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Broken down fisherman’s dock

As I sit across from this abandoned and broken down fisherman’s dock, looking out across the rippling sea of the Caribbean ocean, the long clouds billowing across an endless horizon, all the fish swimming in the immensity of it, the ebb and flow of waves pulsing in silent undulations, like millions of bums in a massive orgy along the surface, beneath a light wind breezing its way to the shore to blow through my hair and cool my skin beneath a malignant sun.

I think of the days gone past below this liquid horizon, in a cool flowing element that surrounds my skin and embraces me, the man in the sea.  Sixty percent of me is water, I am at home, womb like, while I fill my lungs with air and breathe from a scuba pack upon my back.  My bubbles mushroom to the surface like I am the fountain in a carbonated drink.  The fish scatter away from the onslaught of frothing air, like summer guests around a pool watching as a young kid launches from a diving board and preps for an all soaking can opener, mid air.  (I was that kid) “Don’t get me wet” they flee. So too do bubbles irritate the fish I imagine, as they wander along the periphery of an effervescent pillar, towering in a salty sea, above my second stage.  My exhaled and carbonated air has made its final migration to the surface to meld with the molecules in the first atmosphere above the surface of the swell and surf.

Although it was only yesterday that I passed on the addiction, an STD I call a scuba trained diver. I have procreated again and this time they are dolphin divas, a level of their own. Freshly certified to explore the depths of the open water.

I am lost in revery as my surface interval is extending and my blood is no longer saturated with nitrogen.  I am now a common human, with blood flowing through my veins at the normal surface gradient. Dry like a petrified fish on a beach from a tide that has gone out and will some day soon return.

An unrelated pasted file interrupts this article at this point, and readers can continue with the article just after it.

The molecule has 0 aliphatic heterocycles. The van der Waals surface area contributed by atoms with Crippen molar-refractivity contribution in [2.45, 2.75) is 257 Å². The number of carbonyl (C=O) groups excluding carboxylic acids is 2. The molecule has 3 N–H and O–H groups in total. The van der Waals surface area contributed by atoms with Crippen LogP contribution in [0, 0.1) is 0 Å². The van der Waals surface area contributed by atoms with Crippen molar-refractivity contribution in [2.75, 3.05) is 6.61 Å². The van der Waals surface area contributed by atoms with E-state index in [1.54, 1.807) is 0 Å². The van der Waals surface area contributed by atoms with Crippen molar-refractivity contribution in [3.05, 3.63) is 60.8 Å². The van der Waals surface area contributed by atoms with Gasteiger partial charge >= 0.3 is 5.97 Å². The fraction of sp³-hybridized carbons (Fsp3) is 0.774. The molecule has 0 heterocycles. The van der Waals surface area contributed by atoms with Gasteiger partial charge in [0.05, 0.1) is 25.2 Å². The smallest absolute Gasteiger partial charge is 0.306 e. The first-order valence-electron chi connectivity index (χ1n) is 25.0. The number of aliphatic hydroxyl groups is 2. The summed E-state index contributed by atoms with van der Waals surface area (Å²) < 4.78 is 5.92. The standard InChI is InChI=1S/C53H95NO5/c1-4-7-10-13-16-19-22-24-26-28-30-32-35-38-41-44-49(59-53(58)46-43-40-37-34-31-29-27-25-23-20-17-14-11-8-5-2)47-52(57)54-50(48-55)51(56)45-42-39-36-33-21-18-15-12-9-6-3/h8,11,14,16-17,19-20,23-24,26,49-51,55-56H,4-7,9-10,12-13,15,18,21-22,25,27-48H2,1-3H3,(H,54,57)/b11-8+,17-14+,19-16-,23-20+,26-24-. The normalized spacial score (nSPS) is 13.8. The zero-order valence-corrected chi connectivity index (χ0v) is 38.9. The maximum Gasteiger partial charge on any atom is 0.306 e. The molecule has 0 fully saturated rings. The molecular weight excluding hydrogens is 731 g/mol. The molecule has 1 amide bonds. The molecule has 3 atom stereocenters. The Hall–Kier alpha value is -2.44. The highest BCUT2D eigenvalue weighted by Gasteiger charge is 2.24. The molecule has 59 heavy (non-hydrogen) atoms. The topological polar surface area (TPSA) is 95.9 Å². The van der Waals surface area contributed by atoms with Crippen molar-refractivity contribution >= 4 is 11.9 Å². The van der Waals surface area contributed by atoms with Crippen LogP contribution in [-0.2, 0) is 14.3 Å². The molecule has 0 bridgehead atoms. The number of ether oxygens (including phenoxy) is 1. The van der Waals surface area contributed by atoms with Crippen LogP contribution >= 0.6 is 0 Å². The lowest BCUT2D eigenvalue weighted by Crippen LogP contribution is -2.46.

How many more divers will I meet? How many more will I get to train and certify?  Will I see the lone dolphin again? He is ostracized from a pod now far away? Like me.

I have another month living across from this cracked concrete pier that one day hosted countless fisherman coming to get tanks at sunrise, as they yelled out “Bald Head” beneath my bedroom, for my boss man and friend Kenneth Samuel, whom I worked for twenty one years ago and have now returned to the apartment above his Dive Center. I am here again teaching diving below the sea.

I think of all my divers I have shared this liquid element with. The ones I have trained, those that are now certified by my guidance.

The sunny days and short sun showers are ebbing and constantly closing with almost always clear skies that frame the stars above the Kittian night.

How long will my surface interval last when I return to my fathom five fishing?  Will I stay dry?  Will I still dive?  Hell yeah! I can’t wait for the refreshing fresh water chill that makes me so cool and warms my heart.  I need to check on my fish!

I have only lost the ability to recreate divers in my own back yard, like a eunuch, but short lived. The balls will grow back and my swimmers will blow bubbles below the northern lakes, like the dolphin divas and mermen that need to be born in the fresh water sea, we call Huron.

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